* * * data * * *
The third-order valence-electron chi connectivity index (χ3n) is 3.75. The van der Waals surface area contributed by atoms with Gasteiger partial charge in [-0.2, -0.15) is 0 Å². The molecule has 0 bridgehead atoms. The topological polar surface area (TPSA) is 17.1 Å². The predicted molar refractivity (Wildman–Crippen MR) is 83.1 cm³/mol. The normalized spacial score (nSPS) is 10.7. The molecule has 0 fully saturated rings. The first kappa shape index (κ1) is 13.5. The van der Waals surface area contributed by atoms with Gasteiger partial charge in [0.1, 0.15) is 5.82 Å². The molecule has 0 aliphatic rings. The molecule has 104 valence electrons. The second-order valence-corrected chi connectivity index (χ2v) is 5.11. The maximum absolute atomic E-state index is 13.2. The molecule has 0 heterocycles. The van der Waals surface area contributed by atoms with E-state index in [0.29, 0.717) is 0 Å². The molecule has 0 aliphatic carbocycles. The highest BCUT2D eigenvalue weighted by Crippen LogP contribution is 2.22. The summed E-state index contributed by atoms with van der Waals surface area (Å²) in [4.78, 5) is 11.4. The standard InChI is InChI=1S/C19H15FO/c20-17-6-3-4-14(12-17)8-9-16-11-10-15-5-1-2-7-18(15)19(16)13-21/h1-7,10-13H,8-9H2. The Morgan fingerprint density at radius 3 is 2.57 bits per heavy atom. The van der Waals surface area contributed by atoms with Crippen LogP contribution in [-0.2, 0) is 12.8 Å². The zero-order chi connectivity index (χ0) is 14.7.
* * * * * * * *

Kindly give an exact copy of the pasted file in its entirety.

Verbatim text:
The third-order valence-electron chi connectivity index (χ3n) is 3.75. The van der Waals surface area contributed by atoms with Gasteiger partial charge in [-0.2, -0.15) is 0 Å². The molecule has 0 bridgehead atoms. The topological polar surface area (TPSA) is 17.1 Å². The predicted molar refractivity (Wildman–Crippen MR) is 83.1 cm³/mol. The normalized spacial score (nSPS) is 10.7. The molecule has 0 fully saturated rings. The first kappa shape index (κ1) is 13.5. The van der Waals surface area contributed by atoms with Gasteiger partial charge in [0.1, 0.15) is 5.82 Å². The molecule has 0 aliphatic rings. The molecule has 104 valence electrons. The second-order valence-corrected chi connectivity index (χ2v) is 5.11. The maximum absolute atomic E-state index is 13.2. The molecule has 0 heterocycles. The van der Waals surface area contributed by atoms with E-state index in [0.29, 0.717) is 0 Å². The molecule has 0 aliphatic carbocycles. The highest BCUT2D eigenvalue weighted by Crippen LogP contribution is 2.22. The summed E-state index contributed by atoms with van der Waals surface area (Å²) in [4.78, 5) is 11.4. The standard InChI is InChI=1S/C19H15FO/c20-17-6-3-4-14(12-17)8-9-16-11-10-15-5-1-2-7-18(15)19(16)13-21/h1-7,10-13H,8-9H2. The Morgan fingerprint density at radius 3 is 2.57 bits per heavy atom. The van der Waals surface area contributed by atoms with Crippen LogP contribution in [-0.2, 0) is 12.8 Å². The zero-order chi connectivity index (χ0) is 14.7.